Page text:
Donald Trump rallied his supporters in Manheim, Pennsylvania, Saturday night with a call for union members to show their support. To the Republican presidential nominee’s surprise, his appeal was answered with silence.
“The AFL-CIO: How many members here are in the AFL-CIO?” Trump called out to the crowd. “Many?”
After an awkward pause, the billionaire “populist” responded to the non-response.
“All right, not too many,” observed a befuddled Trump. “Where are you?”
The American Federation of Labor-Congress of Industrial Organizations had an explanation. The labor federation’s Twitter feed announced on Sunday morning: “Trump wonders where the union members are at his rally. Answer: with @hillaryclinton.”
The AFL-CIO and most major unions have endorsed Clinton, and there are plenty of union members who are enthusiastically on board with her candidacy. Others are less enthusiastic about the Democratic nominee, but they recognize that they cannot, as working men and women, as union members, back the most virulently anti-worker and anti-union ticket the Republican party has ever nominated.
At campaign stops in swing states such as Pennsylvania, Trump tries to portray himself as a champion of workers—promising that “we are going to protect our miners, we are going to protect our steelworkers, we are going to protect our factories and our manufacturing.” He even talks up Vermont Senator Bernie Sanders as a candidate who “was right” about trade policy in general and the Trans-Pacific Partnership in particular.
Yet Trump was a no-show in the trade debates of the past. He does not embrace Sanders’s structural critique of “race-to-the-bottom” free-trade policies that harm workers and communities; rather, he simply claims that he would negotiate better deals. His running-mate, Indiana Governor Mike Pence, has been a leading advocate for free trade and the TPP. The same goes for Trump’s most prominent supporter and chief enabler, House Speaker Paul Ryan, R-Wisconsin.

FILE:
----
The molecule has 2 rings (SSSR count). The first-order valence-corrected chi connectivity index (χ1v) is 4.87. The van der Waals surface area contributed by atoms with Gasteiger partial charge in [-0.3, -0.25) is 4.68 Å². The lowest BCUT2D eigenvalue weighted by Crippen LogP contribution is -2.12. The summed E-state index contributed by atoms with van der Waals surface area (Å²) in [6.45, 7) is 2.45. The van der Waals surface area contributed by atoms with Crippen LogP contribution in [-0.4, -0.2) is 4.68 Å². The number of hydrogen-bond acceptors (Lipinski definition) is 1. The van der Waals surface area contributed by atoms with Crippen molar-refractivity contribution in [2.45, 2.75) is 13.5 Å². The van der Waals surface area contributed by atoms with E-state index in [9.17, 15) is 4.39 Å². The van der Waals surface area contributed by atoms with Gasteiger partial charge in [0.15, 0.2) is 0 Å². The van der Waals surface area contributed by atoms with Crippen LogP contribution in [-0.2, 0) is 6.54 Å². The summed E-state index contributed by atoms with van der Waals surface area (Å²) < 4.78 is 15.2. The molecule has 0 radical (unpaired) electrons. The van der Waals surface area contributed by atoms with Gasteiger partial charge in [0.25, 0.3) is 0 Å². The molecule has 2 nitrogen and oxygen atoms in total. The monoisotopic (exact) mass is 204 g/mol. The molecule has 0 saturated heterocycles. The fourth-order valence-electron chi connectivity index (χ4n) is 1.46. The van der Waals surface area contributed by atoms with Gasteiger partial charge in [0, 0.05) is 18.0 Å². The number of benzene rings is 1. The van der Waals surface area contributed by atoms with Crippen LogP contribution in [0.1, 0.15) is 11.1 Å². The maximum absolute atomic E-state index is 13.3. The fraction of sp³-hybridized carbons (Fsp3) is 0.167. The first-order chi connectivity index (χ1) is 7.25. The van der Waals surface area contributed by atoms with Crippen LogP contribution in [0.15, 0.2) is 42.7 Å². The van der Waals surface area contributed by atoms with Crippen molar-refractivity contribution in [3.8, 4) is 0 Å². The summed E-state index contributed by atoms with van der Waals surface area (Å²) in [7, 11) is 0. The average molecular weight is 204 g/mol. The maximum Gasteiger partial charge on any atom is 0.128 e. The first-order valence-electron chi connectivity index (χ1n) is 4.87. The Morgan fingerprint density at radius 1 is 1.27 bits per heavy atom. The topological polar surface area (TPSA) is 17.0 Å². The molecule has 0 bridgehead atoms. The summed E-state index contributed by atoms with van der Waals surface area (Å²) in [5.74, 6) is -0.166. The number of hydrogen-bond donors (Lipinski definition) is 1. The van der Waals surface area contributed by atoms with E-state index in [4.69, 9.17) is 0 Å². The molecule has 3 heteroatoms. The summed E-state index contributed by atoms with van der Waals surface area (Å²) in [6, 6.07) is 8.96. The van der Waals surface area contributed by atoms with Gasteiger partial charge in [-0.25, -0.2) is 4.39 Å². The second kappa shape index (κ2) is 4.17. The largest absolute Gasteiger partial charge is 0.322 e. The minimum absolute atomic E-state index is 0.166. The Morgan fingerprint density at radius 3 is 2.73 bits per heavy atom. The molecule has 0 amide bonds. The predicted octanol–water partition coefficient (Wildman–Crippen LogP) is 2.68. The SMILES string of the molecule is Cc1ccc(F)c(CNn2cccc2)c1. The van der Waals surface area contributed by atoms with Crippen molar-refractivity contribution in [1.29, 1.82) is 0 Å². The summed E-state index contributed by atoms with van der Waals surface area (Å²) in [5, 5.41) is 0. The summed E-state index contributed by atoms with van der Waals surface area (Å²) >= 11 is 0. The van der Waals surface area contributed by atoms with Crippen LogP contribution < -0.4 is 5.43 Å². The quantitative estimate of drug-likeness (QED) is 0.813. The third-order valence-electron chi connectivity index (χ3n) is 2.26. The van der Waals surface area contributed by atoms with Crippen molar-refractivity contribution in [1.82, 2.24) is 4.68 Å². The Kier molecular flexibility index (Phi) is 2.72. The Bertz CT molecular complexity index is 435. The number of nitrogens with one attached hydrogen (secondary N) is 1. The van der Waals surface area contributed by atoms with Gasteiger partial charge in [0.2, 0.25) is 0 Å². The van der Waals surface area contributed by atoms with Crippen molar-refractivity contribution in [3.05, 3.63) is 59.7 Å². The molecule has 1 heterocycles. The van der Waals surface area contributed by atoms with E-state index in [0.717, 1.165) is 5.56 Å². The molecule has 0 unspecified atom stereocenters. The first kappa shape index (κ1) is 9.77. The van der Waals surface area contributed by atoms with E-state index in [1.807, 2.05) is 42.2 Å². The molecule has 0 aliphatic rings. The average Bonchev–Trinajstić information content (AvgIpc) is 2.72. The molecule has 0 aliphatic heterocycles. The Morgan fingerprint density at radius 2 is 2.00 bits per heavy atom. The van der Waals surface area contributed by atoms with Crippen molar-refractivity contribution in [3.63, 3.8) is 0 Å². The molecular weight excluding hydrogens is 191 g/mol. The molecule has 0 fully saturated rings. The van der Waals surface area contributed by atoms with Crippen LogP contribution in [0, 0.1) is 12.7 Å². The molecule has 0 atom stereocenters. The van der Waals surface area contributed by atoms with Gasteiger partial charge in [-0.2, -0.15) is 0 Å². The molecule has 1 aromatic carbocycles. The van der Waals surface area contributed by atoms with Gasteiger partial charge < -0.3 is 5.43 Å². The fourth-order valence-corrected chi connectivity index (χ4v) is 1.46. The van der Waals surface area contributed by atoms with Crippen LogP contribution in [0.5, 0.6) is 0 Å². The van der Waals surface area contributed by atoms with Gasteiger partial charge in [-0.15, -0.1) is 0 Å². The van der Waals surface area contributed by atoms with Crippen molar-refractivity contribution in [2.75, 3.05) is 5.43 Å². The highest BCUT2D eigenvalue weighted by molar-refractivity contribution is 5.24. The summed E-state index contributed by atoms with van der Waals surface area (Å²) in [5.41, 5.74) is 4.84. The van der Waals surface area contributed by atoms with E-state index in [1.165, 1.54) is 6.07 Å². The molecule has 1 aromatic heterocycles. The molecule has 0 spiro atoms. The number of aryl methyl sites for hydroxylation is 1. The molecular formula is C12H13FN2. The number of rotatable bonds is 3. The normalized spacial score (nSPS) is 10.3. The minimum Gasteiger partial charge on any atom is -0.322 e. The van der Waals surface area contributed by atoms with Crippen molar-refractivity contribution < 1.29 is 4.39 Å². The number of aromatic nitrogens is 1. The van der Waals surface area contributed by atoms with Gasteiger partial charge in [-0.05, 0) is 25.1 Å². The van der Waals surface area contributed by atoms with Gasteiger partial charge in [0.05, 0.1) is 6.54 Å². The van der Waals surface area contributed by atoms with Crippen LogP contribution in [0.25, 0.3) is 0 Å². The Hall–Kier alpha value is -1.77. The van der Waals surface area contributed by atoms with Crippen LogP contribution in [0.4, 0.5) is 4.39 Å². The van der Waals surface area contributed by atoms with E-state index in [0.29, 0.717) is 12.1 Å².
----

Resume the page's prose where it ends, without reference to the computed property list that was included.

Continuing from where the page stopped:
When he gets off the trade issue, Trump has a record that should, indeed, scare working men and women away from his rallies. Last year, the billionaire declared that: “Having a low minimum wage is not a bad thing for this country… We can’t have a situation where our labor is so much more expensive than other countries’ that we can no longer win.” He also complained in a GOP debate: “Taxes too high, wages too high, we’re not going to be able to compete against the world.”
Trump’s decision to make the fiercely anti-union Pence his running mate—and point man on domestic policy—can and should be read as a clear signal that the Republican presidential nominee is prepared to adopt federal policies that mimic the disastrous approaches of dogmatic governors such as Pence and Wisconsin’s Scott Walker.
Trump and the anti-labor partisans who nominated him for the presidency adopted the most virulently anti-worker, anti-labor platform not just in the history of a Republican party but, says AFL-CIO President Richard Trumka, “the most anti-worker, anti-union platform of any party in the history of the United States.”